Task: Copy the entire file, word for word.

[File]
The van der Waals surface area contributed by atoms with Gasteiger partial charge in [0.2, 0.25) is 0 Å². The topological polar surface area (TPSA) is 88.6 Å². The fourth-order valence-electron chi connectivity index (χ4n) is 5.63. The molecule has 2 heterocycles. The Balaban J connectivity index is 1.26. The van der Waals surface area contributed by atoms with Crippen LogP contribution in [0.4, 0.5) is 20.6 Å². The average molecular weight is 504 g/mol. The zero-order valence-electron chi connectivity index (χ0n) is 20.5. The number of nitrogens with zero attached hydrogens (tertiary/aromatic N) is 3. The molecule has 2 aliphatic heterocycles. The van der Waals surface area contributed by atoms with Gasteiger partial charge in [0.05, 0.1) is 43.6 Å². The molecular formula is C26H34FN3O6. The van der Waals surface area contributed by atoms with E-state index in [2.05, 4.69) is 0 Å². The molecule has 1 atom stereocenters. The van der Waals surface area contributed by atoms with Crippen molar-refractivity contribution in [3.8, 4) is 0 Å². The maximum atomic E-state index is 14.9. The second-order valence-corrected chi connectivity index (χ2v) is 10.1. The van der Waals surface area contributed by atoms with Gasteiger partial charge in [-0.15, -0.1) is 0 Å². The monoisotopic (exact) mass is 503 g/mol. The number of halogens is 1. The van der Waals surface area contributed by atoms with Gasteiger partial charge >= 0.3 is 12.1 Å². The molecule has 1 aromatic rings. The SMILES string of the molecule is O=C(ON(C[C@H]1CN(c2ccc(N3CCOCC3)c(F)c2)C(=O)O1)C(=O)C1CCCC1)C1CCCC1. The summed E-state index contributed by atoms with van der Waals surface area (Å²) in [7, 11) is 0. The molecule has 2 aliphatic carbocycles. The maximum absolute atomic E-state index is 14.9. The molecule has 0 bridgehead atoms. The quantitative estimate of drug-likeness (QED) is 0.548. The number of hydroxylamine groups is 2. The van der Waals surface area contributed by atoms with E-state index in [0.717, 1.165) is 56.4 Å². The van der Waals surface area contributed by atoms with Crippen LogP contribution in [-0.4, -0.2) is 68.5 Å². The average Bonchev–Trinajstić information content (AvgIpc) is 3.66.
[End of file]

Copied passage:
The van der Waals surface area contributed by atoms with Gasteiger partial charge in [0.2, 0.25) is 0 Å². The topological polar surface area (TPSA) is 88.6 Å². The fourth-order valence-electron chi connectivity index (χ4n) is 5.63. The molecule has 2 heterocycles. The Balaban J connectivity index is 1.26. The van der Waals surface area contributed by atoms with Crippen LogP contribution in [0.4, 0.5) is 20.6 Å². The average molecular weight is 504 g/mol. The zero-order valence-electron chi connectivity index (χ0n) is 20.5. The number of nitrogens with zero attached hydrogens (tertiary/aromatic N) is 3. The molecule has 2 aliphatic heterocycles. The van der Waals surface area contributed by atoms with Gasteiger partial charge in [0.05, 0.1) is 43.6 Å². The molecular formula is C26H34FN3O6. The van der Waals surface area contributed by atoms with E-state index in [2.05, 4.69) is 0 Å². The molecule has 1 atom stereocenters. The van der Waals surface area contributed by atoms with Crippen molar-refractivity contribution in [3.8, 4) is 0 Å². The maximum atomic E-state index is 14.9. The second-order valence-corrected chi connectivity index (χ2v) is 10.1. The van der Waals surface area contributed by atoms with Gasteiger partial charge in [-0.15, -0.1) is 0 Å². The monoisotopic (exact) mass is 503 g/mol. The number of halogens is 1. The van der Waals surface area contributed by atoms with Gasteiger partial charge >= 0.3 is 12.1 Å². The molecule has 1 aromatic rings. The SMILES string of the molecule is O=C(ON(C[C@H]1CN(c2ccc(N3CCOCC3)c(F)c2)C(=O)O1)C(=O)C1CCCC1)C1CCCC1. The summed E-state index contributed by atoms with van der Waals surface area (Å²) in [7, 11) is 0. The molecule has 2 aliphatic carbocycles. The maximum absolute atomic E-state index is 14.9. The molecule has 0 bridgehead atoms. The quantitative estimate of drug-likeness (QED) is 0.548. The number of hydroxylamine groups is 2. The van der Waals surface area contributed by atoms with E-state index in [0.717, 1.165) is 56.4 Å². The van der Waals surface area contributed by atoms with Crippen LogP contribution in [-0.4, -0.2) is 68.5 Å². The average Bonchev–Trinajstić information content (AvgIpc) is 3.66.